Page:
Friday, March 18, 2011

Education Governor? Final Santa Fe Hours Watched, Plus: City Beat; Council Pay Boost & More, Also: It's A Gas; Follow-Up On The Big Shortage 

  • The sixty day session of the NM Legislature ended Saturday at noon. Here's the AP wrap. Gov. Martinez reacts to the session here and here's the AP rundown on the major items that passed and failed.
Education Governor?
Governor Martinez poses for a picture with Sophia.This one may very well be remembered as the "small potatoes" session because the big economic issues have been shunted aside. But as we head toward a Saturday noon adjournment there is a package of legislation that is arguably of the larger potato variety. That would be Governor Martinez's education initiatives.

They've been doing pretty well in the Senate and House committees and we'll be watching to see if all of them make it up the Guv's desk. If they do, she will have salvaged something from an otherwise pretty bare cupboard. Most of the other proposals the administration has highlighted have been emotional wedge issues or in the aforementioned "small potatoes" category. (Passage of the education bills would also be feathers in the caps of Dem State Senator Cynthia Nava, GOP Sen. Vern Asbill and GOP Rep. Dennis Roch).

The education package--ending social promotion for third graders, teacher accountability and grading the public schools--are the closest the administration has gotten to an economic agenda, albeit indirectly. The inferior performance of public school students is an impediment to job creation. Will Martinez's reforms make a difference in our schools and thus our long-term economic performance? We'll soon see if the Legislature wants to find out.

Meanwhile, Hanna Skandera, the Guv's Sec. of Education-designate, will keep the "designate" in her title for at least another year. The State Senate will not vote to confirm her this session. Skandera still gets to serve but with a clear message from Senate Dems who accuse her of being a Bush ideologue, unqualified or both.

That's in stark contrast to the bipartisan support the Guv's educational reforms have been finding. But the continued scolding of Skandera may be a blessing for Martinez. The new secretary has been taking a lot of heat from the education establishment over the proposed reforms, but in the process drawing some of it away from the Guv. And in case any of the other new cabinet secretaries didn't know it---that is the unwritten part of their job descriptions.


Follow up now to a bunch of City Hall stuff we've been covering. First, the council pay raise. City councilors will now be paid $17,500 a year, up from around $10,400. That's the decision from the independent salary commission which was empowered by city voters in 2009 to set councilor and mayoral pay. (The commission's final report is here.)

The commission did not approve an increase for the Mayor who is currently making around $104,000 after taking a voluntary cut from the $109,000 level.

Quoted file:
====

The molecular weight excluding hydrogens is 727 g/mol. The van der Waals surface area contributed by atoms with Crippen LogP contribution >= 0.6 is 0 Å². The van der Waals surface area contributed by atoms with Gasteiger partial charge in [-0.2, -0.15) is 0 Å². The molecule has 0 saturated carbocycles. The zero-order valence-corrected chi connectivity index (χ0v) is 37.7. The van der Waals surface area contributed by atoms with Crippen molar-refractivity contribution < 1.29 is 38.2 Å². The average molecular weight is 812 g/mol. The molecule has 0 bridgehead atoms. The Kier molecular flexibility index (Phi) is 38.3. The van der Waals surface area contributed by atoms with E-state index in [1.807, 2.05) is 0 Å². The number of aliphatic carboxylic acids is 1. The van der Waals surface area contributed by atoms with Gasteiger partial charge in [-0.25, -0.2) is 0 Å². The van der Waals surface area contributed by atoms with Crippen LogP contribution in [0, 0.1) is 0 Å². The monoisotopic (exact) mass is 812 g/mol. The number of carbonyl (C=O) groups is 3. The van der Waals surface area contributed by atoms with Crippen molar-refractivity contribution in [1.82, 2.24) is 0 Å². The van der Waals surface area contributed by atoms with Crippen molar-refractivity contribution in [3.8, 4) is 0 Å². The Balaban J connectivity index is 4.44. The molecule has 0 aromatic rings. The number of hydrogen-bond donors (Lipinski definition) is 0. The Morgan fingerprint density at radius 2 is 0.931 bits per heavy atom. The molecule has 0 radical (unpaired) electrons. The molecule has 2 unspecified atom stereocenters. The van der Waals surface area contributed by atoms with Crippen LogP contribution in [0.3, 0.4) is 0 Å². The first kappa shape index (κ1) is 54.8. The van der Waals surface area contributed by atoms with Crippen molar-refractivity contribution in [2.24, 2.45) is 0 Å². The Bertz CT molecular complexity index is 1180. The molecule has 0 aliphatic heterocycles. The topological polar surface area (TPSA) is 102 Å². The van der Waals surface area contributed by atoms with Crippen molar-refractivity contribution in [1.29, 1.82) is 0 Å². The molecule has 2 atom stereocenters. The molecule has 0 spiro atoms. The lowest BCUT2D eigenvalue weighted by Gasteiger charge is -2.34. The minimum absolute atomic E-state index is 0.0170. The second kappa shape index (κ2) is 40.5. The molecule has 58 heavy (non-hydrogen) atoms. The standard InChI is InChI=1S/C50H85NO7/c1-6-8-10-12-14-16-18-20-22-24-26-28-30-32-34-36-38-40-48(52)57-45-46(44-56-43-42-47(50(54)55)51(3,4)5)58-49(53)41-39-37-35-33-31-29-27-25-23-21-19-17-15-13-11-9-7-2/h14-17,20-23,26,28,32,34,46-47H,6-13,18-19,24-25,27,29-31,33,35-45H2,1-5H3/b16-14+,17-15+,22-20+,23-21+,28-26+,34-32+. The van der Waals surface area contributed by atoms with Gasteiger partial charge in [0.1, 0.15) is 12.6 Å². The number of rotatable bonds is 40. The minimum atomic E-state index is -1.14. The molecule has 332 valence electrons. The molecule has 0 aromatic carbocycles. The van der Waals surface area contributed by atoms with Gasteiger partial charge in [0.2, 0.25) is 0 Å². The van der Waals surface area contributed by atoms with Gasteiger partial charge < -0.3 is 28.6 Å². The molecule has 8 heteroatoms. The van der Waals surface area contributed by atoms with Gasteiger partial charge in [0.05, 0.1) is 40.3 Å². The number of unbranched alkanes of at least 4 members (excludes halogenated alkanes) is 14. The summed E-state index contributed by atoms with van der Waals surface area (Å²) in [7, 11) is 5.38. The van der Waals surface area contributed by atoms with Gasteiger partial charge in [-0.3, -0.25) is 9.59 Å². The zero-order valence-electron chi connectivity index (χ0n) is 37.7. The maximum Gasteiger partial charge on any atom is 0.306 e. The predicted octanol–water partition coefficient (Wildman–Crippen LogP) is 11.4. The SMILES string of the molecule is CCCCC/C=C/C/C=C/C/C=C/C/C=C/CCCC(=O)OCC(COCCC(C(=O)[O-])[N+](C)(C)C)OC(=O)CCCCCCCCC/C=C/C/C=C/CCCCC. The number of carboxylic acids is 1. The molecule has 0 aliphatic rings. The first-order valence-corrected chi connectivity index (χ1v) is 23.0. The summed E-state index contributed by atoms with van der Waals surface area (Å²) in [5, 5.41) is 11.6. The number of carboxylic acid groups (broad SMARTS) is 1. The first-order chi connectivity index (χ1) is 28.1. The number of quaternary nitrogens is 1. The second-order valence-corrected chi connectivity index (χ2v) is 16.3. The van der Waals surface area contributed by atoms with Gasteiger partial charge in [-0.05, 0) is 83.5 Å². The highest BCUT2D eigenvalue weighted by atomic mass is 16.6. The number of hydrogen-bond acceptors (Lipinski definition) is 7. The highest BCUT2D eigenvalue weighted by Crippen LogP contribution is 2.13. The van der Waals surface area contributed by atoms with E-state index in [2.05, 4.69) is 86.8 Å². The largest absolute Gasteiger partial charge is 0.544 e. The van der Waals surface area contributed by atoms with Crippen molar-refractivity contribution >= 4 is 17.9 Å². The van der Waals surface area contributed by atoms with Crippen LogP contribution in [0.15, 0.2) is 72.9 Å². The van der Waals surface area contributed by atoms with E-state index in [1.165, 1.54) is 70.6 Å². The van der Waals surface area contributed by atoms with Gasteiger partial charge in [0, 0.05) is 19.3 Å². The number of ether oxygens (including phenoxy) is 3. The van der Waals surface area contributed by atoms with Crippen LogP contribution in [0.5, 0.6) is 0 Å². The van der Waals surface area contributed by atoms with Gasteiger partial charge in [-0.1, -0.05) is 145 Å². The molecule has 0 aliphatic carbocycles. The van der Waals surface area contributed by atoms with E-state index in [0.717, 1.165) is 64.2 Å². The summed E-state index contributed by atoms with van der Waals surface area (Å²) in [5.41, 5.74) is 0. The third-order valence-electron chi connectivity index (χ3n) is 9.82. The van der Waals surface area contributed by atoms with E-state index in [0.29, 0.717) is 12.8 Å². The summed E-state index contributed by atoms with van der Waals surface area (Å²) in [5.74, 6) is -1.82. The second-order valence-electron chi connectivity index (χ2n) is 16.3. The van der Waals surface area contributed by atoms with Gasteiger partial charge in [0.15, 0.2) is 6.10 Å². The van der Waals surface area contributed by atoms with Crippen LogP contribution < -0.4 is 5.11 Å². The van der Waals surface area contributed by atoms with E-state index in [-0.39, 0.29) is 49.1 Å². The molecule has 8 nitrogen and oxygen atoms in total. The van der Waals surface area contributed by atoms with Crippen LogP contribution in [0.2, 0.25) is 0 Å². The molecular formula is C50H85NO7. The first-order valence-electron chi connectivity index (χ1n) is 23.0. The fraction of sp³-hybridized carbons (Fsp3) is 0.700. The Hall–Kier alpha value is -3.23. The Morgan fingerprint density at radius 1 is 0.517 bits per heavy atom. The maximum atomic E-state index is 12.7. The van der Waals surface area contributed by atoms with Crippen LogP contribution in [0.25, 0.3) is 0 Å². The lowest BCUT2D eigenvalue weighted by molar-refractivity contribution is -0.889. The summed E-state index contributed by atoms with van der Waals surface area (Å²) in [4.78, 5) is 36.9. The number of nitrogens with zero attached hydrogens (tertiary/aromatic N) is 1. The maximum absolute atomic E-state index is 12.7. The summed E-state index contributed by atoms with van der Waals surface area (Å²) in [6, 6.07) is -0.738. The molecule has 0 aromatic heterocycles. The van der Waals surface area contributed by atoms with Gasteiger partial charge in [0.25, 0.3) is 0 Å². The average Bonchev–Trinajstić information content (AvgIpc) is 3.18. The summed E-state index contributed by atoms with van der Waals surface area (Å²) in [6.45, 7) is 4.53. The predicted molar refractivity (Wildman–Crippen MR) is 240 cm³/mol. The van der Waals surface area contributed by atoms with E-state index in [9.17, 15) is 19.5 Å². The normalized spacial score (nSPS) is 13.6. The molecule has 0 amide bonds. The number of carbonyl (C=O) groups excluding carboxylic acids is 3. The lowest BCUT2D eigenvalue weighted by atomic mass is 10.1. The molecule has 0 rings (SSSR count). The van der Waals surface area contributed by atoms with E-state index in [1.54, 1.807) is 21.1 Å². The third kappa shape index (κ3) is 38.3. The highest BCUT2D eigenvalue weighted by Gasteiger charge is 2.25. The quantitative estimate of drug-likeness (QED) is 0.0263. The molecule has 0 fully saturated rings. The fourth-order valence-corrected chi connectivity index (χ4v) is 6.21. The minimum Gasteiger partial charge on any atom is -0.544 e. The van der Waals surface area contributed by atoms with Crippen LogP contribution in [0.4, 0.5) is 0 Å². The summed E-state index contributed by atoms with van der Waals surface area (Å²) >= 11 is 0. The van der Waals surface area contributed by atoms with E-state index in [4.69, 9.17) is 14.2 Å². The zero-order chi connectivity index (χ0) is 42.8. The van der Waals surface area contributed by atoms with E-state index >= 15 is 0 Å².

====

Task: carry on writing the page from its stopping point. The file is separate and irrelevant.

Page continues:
The new pay scale--the council president will get about $20,000 a year--isn't going to make any difference in attracting more and better council candidates as some commission members argued. We have not had that problem since we went to the modern form of government in '74.

The hike to $17,500 isn't outlandish, but it does come at a time when other city employees are taking pay cuts to balance the budget. Was it necessary? Not when you consider that each councilor gets a personal assistant who makes $55,000 a year or so. And everyone is concerned that this salary commission--whose decisions can't be overturned---will give even heftier paychecks to the politicos in the years ahead, even though they are meant to have part-time salaries and be part-time public servants.

If it gets out of hand, we may have to look at asking voters to repeal the commission, just as they approved it in 2009.

The problem is from the early 70's when the City Charter was set up and they debated whether to give a councilor 10 percent or 20 percent of the mayor's salary. If they had gone with 20 percent rather than 10 percent, today councilors would be getting about $20,000 a year. But it was feared the charter would not get voter approval if they went with the 2o percent.

Should the salary commission next recommend that councilor pay be permanently set at 20 percent of the mayor's and be done with it? That's a thought.


And then there's the money being spent on PIO's with the city. We blogged this week about how TJ Wilham the PIO for public saftety director Darren White, has been moved aside. He's now working in emergency management. We also reported that Erin Kinnard Thompson, an aide to White, has been named to the new post of deputy director of communications. That led to this reader email.

Joe, you blogged:

"It appears that Mayor Berry would be saving $75,000 if he does not use the Wilham salary for another position."

Wilham's PIO position never existed before Berry was sworn in. Neither did Kinnard Thompson's. Between the two of them they represented approximately $135,000 in new spending (not including benefits). Had TJ's employment been terminated rather than creating a new position for him with the same pay at the Emergency Operations Center there would have been a $75,000 savings. As it stands now, with TJ still at the trough, there is no savings.

Point taken.